Airfreight specialist Jeremy Daniel leaves Flexport after five years
Flexport’s head of airfreight Hong Kong, Jeremy Daniel, has left the digital freight forwarding company ...
The widespread use of fake lithium battery safety certificates by Chinese e-commerce sellers is a “disaster waiting to happen” for the air cargo industry.
The Material Safety Data Sheets (MSDSs) include information on how an individual battery should be safely packed and transported, and obtaining one legally requires laboratory testing.
However, according to Chaminda Gunasekera, a senior director airfreight at Seko Logistics, to avoid the time and cost involved the majority of Chinese electronics manufacturers are using unauthenticated MSDSs to export their products via e-commerce marketplaces.
“A very high percentage of MSDS certificates are not properly authenticated, or carry incorrect information,” he told The Loadstar.
“It’s not major factories, homegrown SME electronics manufacturers riding the e-commerce boom are producing maybe 50 items and selling them online ,and they don’t want to the trouble of getting an authentic MSDS.
“Something bad is going to happen if we don’t tackle this as an industry.”
Indeed, while the cause of the recent fire onboard the Ethiopian Airlines 777 freighter at Shanghai Pudong is still unknown, the incident has reignited the debate over how to safely transport lithium batteries via air cargo.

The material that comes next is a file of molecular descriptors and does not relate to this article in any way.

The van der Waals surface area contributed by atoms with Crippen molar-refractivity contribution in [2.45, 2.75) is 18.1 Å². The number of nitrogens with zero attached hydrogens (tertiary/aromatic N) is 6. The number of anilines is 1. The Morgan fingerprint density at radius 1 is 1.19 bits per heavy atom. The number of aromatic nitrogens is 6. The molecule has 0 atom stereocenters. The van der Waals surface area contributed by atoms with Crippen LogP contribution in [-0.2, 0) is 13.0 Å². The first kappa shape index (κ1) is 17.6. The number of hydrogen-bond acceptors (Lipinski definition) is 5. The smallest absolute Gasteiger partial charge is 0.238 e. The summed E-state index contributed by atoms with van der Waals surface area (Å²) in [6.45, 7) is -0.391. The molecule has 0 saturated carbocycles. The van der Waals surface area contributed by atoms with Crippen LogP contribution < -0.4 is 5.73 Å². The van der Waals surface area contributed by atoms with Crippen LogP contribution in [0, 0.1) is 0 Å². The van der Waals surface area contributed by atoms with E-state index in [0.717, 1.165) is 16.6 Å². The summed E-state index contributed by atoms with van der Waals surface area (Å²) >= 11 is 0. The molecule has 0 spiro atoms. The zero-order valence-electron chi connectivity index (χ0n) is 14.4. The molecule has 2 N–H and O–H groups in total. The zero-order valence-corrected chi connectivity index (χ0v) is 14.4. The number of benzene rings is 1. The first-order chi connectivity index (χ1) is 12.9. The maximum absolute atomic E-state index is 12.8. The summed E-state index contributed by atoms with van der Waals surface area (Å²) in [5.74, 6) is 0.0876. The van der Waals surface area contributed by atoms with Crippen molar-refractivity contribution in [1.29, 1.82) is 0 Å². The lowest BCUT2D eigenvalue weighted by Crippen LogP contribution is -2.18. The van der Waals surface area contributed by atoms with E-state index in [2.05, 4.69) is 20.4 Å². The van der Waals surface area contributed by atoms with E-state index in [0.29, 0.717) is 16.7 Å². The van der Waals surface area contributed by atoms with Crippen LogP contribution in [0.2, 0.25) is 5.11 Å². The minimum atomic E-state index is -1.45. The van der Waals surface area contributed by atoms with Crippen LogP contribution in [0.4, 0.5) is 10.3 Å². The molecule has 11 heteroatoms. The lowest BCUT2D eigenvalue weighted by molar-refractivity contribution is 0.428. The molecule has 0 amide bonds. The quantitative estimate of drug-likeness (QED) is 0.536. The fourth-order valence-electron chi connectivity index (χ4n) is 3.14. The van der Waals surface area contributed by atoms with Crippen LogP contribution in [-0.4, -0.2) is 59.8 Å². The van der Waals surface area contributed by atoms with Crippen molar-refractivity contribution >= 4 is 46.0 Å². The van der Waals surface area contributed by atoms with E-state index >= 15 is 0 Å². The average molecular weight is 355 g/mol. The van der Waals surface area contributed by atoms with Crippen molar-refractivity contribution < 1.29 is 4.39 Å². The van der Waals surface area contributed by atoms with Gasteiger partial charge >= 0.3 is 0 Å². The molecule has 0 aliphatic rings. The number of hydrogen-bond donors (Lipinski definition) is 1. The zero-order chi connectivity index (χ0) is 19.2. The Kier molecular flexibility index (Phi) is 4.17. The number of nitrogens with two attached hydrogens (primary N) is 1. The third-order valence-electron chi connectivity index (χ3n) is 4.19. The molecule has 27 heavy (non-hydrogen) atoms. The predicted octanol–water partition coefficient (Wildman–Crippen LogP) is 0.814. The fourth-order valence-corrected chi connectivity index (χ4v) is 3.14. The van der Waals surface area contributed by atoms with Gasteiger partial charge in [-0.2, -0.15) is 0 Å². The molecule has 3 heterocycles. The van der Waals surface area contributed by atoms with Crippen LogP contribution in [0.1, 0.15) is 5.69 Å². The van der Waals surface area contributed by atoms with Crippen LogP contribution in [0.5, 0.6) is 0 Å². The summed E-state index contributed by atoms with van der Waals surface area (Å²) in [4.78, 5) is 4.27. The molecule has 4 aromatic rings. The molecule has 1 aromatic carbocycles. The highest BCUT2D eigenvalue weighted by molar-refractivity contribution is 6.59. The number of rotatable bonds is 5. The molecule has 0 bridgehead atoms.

“Normally, most battery electronics move through Hong Kong Airport, because if there is an incident and dangerous goods violation, the responsibility falls on the freight forwarder, whereas in mainland China, civil aviation law states it is the airport’s responsibility,” explained Mr Gunasekera.
Simon Wong, CEO of Hong Kong’s Logistics and Supply Chain MultiTech R&D Centre, said high levels of e-commerce shipments had propped up volumes during Covid-19.
“As more and more products are using lithium batteries, the challenge of observing all the relevant requirements will be increasing as well,” Mr Wong added.
“We have been in discussions with several parties, including cargo terminal operators, airlines and forwarders, about how to strengthen practices for even better safety.”
Seko’s Mr Gunasekera has overseen the forwarder’s rise to become one of the largest e-commerce cargo players shipping to Africa, developing a number of cargo screening and safety measures, and is now spearheading a cross-industry effort in Hong Kong to introduce an MSDS authentication programme.
“We want to put a process together where e-commerce sellers go to an online standards organisation to input all the information about the product and get an authentic MSDS in few hours,” he said. “It will also have a QR code, which can be scanned and checked by forwarders, airlines or any authority to find the shipper, and other important information.”
Mr Gunasekera has discussed the plan with prominent airlines in Hong Kong and the Middle East and believes that, with them on board, the scheme could become industry standard.
“Nobody should have to fly in an airplane with undeclared batteries or dangerous goods,” he said.